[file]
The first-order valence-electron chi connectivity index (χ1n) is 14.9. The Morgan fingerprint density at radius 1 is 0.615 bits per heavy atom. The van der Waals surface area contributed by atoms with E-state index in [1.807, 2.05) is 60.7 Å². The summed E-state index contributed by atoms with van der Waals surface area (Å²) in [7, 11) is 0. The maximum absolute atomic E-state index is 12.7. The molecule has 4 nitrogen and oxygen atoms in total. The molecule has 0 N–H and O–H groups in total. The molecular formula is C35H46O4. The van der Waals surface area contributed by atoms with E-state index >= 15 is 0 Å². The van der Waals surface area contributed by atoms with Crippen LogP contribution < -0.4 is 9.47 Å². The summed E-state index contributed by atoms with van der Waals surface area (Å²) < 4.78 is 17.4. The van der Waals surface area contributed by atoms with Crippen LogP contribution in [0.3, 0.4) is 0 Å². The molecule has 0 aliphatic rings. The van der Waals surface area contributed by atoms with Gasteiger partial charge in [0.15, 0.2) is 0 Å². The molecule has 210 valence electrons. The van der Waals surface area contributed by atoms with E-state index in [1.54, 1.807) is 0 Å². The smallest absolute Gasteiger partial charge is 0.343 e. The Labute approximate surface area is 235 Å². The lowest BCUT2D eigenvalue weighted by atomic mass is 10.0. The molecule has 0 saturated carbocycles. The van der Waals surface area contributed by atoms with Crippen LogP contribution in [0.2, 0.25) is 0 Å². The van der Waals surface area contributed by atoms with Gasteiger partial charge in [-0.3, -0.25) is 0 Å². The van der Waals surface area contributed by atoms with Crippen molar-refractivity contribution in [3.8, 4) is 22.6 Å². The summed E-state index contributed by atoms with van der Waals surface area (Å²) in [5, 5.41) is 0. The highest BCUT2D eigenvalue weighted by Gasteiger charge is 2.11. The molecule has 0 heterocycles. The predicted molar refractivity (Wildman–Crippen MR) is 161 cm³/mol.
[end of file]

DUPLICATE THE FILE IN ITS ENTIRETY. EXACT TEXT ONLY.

The first-order valence-electron chi connectivity index (χ1n) is 14.9. The Morgan fingerprint density at radius 1 is 0.615 bits per heavy atom. The van der Waals surface area contributed by atoms with E-state index in [1.807, 2.05) is 60.7 Å². The summed E-state index contributed by atoms with van der Waals surface area (Å²) in [7, 11) is 0. The maximum absolute atomic E-state index is 12.7. The molecule has 4 nitrogen and oxygen atoms in total. The molecule has 0 N–H and O–H groups in total. The molecular formula is C35H46O4. The van der Waals surface area contributed by atoms with E-state index >= 15 is 0 Å². The van der Waals surface area contributed by atoms with Crippen LogP contribution < -0.4 is 9.47 Å². The summed E-state index contributed by atoms with van der Waals surface area (Å²) < 4.78 is 17.4. The van der Waals surface area contributed by atoms with Crippen LogP contribution in [0.3, 0.4) is 0 Å². The molecule has 0 aliphatic rings. The van der Waals surface area contributed by atoms with Gasteiger partial charge in [0.15, 0.2) is 0 Å². The molecule has 210 valence electrons. The van der Waals surface area contributed by atoms with E-state index in [1.54, 1.807) is 0 Å². The smallest absolute Gasteiger partial charge is 0.343 e. The Labute approximate surface area is 235 Å². The lowest BCUT2D eigenvalue weighted by atomic mass is 10.0. The molecule has 0 saturated carbocycles. The van der Waals surface area contributed by atoms with Crippen LogP contribution in [0.2, 0.25) is 0 Å². The van der Waals surface area contributed by atoms with Gasteiger partial charge in [-0.3, -0.25) is 0 Å². The van der Waals surface area contributed by atoms with Crippen molar-refractivity contribution in [3.8, 4) is 22.6 Å². The summed E-state index contributed by atoms with van der Waals surface area (Å²) in [5, 5.41) is 0. The highest BCUT2D eigenvalue weighted by Gasteiger charge is 2.11. The molecule has 0 heterocycles. The predicted molar refractivity (Wildman–Crippen MR) is 161 cm³/mol.